Member, FMCA Technical Advisory Committee
Delivered Tire Seminar for RV owners & two seminars on Genealogy at FMCA Bowling Green 2009, Madison 2011,

Indy 2012, and Perry & Redmond 2014

I hope to present two seminars on RV Tires & Three on Genealogy at Madison, WI  in August 2015

See my blog www.RVTireSafety.com and subscribe if you want notice of new posts.


#14 jfxg48

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Posted 11 January 2013 - 03:04 AM

bmccann and others.....

I have a weight disparity similar to the OP that I've been pondering for a while now. When I got corner weighed at the FMCA Eastern Rally last Oct in York I was actually quite pleased. The coach was 590lb under gross (30410/31000). Weighing was done with full fuel, propane; half-full fresh, gray, and black. Front axle was 250lb under (11750/12000), and the front tires were even within 30 lbs. Rear axle was 340lb under max (18660//19000) but my right rear dual was about 540lb heavier than the left (L9060 / R9600).

I aired up per Michelin's chart for the heavier side, and have had no problem for the ensuing 3000 miles as we made our way to Puget Sound for the winter. With the rear air balanced at the inflation for the heavier right side my left dual is running slightly underloaded, so that's OK. According to my tpms the pressures stayed balanced and the temps were all consistent and well below any problem areas. I had no handling problems, no drifting, no lean, no scary moments with trucks.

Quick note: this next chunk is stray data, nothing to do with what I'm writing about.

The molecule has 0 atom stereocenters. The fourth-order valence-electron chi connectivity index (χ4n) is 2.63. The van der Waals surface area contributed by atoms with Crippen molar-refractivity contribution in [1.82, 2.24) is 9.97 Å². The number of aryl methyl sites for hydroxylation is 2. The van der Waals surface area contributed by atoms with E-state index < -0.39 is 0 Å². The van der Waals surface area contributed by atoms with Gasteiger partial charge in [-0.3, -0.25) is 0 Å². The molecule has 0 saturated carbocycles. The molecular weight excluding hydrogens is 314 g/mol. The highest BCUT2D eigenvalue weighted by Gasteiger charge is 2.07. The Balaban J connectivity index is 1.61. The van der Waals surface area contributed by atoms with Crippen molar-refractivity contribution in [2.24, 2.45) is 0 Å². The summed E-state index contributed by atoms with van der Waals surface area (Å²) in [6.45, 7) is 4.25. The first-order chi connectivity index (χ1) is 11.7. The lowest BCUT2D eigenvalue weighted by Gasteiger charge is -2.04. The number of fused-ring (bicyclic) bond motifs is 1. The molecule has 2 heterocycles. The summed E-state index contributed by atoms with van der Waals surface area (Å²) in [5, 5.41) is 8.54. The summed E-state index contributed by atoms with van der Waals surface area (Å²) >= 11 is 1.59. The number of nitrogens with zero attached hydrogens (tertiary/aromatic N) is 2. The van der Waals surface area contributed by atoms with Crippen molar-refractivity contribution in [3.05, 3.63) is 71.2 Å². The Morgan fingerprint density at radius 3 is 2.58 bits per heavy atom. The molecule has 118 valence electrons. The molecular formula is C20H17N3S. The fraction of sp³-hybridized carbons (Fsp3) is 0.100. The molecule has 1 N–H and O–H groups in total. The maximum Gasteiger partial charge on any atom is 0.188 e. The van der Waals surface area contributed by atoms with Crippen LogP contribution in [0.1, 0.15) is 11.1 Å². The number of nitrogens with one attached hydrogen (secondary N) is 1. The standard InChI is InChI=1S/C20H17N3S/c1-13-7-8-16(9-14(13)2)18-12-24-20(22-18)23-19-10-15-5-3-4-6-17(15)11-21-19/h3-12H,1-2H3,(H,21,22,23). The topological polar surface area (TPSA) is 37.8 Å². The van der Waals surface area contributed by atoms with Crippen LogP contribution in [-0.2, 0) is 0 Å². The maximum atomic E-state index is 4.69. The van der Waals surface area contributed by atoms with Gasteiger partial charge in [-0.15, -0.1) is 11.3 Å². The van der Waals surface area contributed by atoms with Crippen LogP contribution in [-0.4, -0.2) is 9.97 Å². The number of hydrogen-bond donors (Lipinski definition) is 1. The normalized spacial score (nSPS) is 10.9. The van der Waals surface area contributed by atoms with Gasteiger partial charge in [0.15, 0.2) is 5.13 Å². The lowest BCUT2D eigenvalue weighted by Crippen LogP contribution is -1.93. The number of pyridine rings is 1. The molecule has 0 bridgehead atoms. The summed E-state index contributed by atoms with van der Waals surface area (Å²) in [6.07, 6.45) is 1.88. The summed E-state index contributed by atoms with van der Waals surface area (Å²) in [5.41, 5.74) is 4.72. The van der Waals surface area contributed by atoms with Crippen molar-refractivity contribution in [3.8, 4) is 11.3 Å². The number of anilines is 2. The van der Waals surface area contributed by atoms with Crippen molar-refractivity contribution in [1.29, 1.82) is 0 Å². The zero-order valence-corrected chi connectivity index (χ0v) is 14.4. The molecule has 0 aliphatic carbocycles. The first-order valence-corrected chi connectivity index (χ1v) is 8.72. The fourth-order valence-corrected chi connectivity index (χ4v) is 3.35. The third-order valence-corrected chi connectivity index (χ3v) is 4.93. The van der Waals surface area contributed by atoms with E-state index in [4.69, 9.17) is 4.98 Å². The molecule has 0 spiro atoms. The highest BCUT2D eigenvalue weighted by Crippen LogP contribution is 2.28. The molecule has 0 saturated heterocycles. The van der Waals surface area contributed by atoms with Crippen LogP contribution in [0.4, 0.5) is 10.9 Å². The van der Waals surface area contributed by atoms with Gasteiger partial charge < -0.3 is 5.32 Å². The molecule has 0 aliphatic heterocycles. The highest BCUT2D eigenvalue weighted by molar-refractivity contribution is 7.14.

But I keep thinking about that. I don't think there's any way I could shift or compensate for that much weight, because a) there's no place on the left rear to store much, and I have about 400lb of battery and rack-2 engine and 6 house- mounted right there at the right rear. Some of that ought to have been balanced by the left-side bedroom slide mechanism, but apart from that the only left rear bays are the electric and water service bays. I've pretty much concluded that this is something I'll just have to live with.

Sooo...... What am I missing? Thanks.
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FX

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#15 wolfe10

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Posted 11 January 2013 - 09:00 AM

John,

While it would be ideal to get side to side weights closer, you are within industry standards.

Other than moving some of those batteries, I would suggest that you check your ride height. Check with your chassis manufacturer for the ride height specs AND for tolerances (plus or minus difference). If the ride height on the light side is lower than spec/heavy side is higher than spec, a mere adjustment will help some. Also, some give 1/8" tolerance which can be used to fine-tune side to side weights (raising ride height on a side increases the weight it carries. Do NOT go outside of your chassis manufacturer's specs.
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#16 jfxg48

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Posted 14 January 2013 - 03:25 AM

Thanks, Brett!
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FX

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#17 Allegiance40x

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Posted 17 January 2013 - 04:54 PM

My Spartan manual says "If the weight of one side of an axle exceeds the weight on the other side of that same axle by more than 5% of the total axle rating (GAWR), it is necessary to redistribute the load appropriately."